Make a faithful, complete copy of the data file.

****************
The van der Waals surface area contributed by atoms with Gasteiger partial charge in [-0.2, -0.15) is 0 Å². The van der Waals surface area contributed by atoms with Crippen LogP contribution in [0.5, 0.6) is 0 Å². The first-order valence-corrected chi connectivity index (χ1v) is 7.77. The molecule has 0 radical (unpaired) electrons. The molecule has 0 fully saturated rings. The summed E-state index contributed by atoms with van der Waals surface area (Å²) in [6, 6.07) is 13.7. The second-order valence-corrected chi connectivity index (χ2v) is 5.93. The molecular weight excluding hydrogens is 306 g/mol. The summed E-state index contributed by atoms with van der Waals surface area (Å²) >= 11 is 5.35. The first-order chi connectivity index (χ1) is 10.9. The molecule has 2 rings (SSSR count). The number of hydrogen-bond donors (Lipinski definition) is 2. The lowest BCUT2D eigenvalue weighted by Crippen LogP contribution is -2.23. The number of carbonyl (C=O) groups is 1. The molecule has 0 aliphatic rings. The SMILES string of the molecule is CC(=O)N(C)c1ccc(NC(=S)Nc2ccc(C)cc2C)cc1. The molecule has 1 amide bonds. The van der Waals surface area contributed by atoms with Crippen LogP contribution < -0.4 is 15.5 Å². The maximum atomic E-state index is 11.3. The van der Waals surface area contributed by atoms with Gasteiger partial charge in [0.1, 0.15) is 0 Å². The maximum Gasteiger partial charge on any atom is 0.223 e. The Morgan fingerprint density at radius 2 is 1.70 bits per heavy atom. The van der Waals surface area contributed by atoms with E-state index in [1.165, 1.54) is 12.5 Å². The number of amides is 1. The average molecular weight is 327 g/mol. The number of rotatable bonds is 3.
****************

The van der Waals surface area contributed by atoms with Gasteiger partial charge in [-0.2, -0.15) is 0 Å². The van der Waals surface area contributed by atoms with Crippen LogP contribution in [0.5, 0.6) is 0 Å². The first-order valence-corrected chi connectivity index (χ1v) is 7.77. The molecule has 0 radical (unpaired) electrons. The molecule has 0 fully saturated rings. The summed E-state index contributed by atoms with van der Waals surface area (Å²) in [6, 6.07) is 13.7. The second-order valence-corrected chi connectivity index (χ2v) is 5.93. The molecular weight excluding hydrogens is 306 g/mol. The summed E-state index contributed by atoms with van der Waals surface area (Å²) >= 11 is 5.35. The first-order chi connectivity index (χ1) is 10.9. The molecule has 2 rings (SSSR count). The number of hydrogen-bond donors (Lipinski definition) is 2. The lowest BCUT2D eigenvalue weighted by Crippen LogP contribution is -2.23. The number of carbonyl (C=O) groups is 1. The molecule has 0 aliphatic rings. The SMILES string of the molecule is CC(=O)N(C)c1ccc(NC(=S)Nc2ccc(C)cc2C)cc1. The molecule has 1 amide bonds. The van der Waals surface area contributed by atoms with Crippen LogP contribution < -0.4 is 15.5 Å². The maximum atomic E-state index is 11.3. The van der Waals surface area contributed by atoms with Gasteiger partial charge in [0.1, 0.15) is 0 Å². The maximum Gasteiger partial charge on any atom is 0.223 e. The Morgan fingerprint density at radius 2 is 1.70 bits per heavy atom. The van der Waals surface area contributed by atoms with E-state index in [1.165, 1.54) is 12.5 Å². The number of amides is 1. The average molecular weight is 327 g/mol. The number of rotatable bonds is 3.